What were the major competition law developments in Macedonia (FYROM) during 2018?
New Competition Commission appointed
Macedonia’s NCA – Commission for Protection of Competition – has a new President and four other members of the NCA’s governing body. The appointees are:
- Vladimir Naumovski (President);
- Dimitrija Vrevezoski (a member of the Commission and the head of the body which imposes fines for competition law infringements);
- Naser Zharku (a member of the Commission);
- Aleksandar Davchevski (a member of the Commission); and
- Ana Vitkova (a member of the Commission).
According to the Macedonian Competition Act, the mandate of the President and members of the Commission is five years, with the possibility of re-appointment.
Focus on merger control
According to information published on the NCA’s website, during 2018 the NCA received as many as 57 new merger notifications. Based on the watchdog’s previous practice, it can be reasonably expected that a vast majority, if not all notified transactions, will be cleared in Phase I. As a comparison, based on unofficial data, during 2017 the Macedonian NCA cleared 44 transactions in total.
Due to the way the merger filing thresholds are set, a majority of transactions notified to the Macedonian NCA have little or no connection with the Macedonian market. However, if it’s any consolation, the merger filing fee is at least much lower than in Serbia or Montenegro: it amounts to approx. EUR 600.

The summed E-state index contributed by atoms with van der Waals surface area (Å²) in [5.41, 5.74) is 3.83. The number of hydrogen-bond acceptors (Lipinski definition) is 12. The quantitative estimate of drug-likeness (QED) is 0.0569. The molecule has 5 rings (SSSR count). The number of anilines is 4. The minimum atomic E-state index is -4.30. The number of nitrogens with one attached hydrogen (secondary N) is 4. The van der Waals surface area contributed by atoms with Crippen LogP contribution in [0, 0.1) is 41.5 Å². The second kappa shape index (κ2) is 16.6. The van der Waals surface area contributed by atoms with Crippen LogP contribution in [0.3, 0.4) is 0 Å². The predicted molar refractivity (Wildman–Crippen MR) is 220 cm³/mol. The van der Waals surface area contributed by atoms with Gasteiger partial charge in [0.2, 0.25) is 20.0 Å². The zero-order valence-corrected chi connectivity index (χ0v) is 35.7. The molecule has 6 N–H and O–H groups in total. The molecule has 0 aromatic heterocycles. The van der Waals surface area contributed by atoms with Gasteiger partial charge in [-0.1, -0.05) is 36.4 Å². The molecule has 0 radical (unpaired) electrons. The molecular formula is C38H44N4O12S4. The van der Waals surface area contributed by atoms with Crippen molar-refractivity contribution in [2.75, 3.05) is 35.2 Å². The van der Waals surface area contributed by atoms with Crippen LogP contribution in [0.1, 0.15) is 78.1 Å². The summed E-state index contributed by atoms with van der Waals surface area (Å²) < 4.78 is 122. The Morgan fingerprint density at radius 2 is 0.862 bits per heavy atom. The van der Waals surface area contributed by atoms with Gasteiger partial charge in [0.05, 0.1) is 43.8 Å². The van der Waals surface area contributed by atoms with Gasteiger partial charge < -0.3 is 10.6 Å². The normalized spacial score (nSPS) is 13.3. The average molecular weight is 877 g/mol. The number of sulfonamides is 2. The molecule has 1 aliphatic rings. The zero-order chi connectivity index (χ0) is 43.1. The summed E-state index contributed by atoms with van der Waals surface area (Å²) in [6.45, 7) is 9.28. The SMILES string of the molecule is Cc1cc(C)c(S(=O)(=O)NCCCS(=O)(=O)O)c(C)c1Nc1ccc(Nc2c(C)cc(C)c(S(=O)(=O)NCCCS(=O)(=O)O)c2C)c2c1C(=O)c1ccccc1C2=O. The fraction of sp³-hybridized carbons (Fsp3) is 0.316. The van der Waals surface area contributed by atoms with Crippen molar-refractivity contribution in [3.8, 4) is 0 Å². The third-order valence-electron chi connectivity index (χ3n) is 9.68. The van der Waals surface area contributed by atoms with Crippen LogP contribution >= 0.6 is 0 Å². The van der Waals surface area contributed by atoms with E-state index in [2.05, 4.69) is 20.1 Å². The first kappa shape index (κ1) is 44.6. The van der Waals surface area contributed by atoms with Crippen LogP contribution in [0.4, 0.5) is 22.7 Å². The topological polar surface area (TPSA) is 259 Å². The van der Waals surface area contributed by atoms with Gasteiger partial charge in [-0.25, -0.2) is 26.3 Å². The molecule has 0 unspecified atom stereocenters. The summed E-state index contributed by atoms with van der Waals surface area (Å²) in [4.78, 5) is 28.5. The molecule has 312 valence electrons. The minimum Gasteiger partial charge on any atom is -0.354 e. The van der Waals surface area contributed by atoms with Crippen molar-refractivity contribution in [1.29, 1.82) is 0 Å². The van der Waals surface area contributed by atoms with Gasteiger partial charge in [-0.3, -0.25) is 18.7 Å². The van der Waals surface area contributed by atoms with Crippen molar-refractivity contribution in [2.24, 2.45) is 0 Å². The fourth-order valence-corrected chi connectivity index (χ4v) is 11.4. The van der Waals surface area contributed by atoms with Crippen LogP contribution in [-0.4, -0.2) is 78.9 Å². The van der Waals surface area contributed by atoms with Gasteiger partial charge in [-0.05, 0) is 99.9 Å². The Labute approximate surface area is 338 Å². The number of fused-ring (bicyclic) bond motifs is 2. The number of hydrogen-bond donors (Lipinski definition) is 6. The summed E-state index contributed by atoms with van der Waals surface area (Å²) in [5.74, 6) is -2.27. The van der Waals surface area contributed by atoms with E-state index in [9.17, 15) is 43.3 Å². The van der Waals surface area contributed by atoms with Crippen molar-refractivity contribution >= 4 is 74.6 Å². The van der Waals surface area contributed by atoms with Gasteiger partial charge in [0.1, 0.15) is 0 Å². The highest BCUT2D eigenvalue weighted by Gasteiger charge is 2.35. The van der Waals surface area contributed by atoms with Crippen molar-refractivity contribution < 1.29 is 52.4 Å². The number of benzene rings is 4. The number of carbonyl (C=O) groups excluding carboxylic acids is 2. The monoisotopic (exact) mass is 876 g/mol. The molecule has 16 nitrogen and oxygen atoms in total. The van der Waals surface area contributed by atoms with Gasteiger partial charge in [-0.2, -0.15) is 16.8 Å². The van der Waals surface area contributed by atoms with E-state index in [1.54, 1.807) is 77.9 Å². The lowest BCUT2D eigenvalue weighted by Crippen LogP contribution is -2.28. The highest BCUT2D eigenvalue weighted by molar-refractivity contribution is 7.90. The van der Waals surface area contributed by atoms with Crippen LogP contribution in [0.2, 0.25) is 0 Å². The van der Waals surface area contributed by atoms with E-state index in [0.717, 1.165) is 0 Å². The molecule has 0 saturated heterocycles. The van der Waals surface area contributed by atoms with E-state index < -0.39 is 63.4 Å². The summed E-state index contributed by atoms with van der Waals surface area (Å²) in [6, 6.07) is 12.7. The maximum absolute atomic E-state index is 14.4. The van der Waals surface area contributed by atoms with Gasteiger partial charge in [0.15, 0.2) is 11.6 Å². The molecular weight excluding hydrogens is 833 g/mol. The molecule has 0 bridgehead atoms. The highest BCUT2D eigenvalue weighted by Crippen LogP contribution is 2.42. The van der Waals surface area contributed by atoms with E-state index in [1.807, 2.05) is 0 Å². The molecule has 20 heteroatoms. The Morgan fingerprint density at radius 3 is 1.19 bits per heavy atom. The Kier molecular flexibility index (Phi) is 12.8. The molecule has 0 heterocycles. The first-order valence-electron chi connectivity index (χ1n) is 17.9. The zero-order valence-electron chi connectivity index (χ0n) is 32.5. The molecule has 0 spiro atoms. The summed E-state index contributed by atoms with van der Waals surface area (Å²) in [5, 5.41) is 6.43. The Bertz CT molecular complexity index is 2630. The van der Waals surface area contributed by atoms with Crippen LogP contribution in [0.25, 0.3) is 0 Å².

All is quiet on the antitrust front
And while there were a plenty of decisions in the merger control sphere, on the antitrust front Macedonian competition law had a fairly quiet year, with no reported new cases.
What probably contributes to lessening the NCA’s workload in the area of antitrust is the fact that, unlike in the other Balkan jurisdictions, in Macedonian competition law individual exemption of restrictive agreements is governed by self-assessment. Naturally, the Macedonian NCA did not render any individual exemption decision in 2018.
Apart from antitrust (restrictive agreements and abuse of dominance) and merger control matters, the Macedonian NCA is also in charge of State aid. However, the most recent State aid decision available on the NCA’s website dates back from 2016. Based on this, State aid is not a priority in the NCA’s enforcement activities.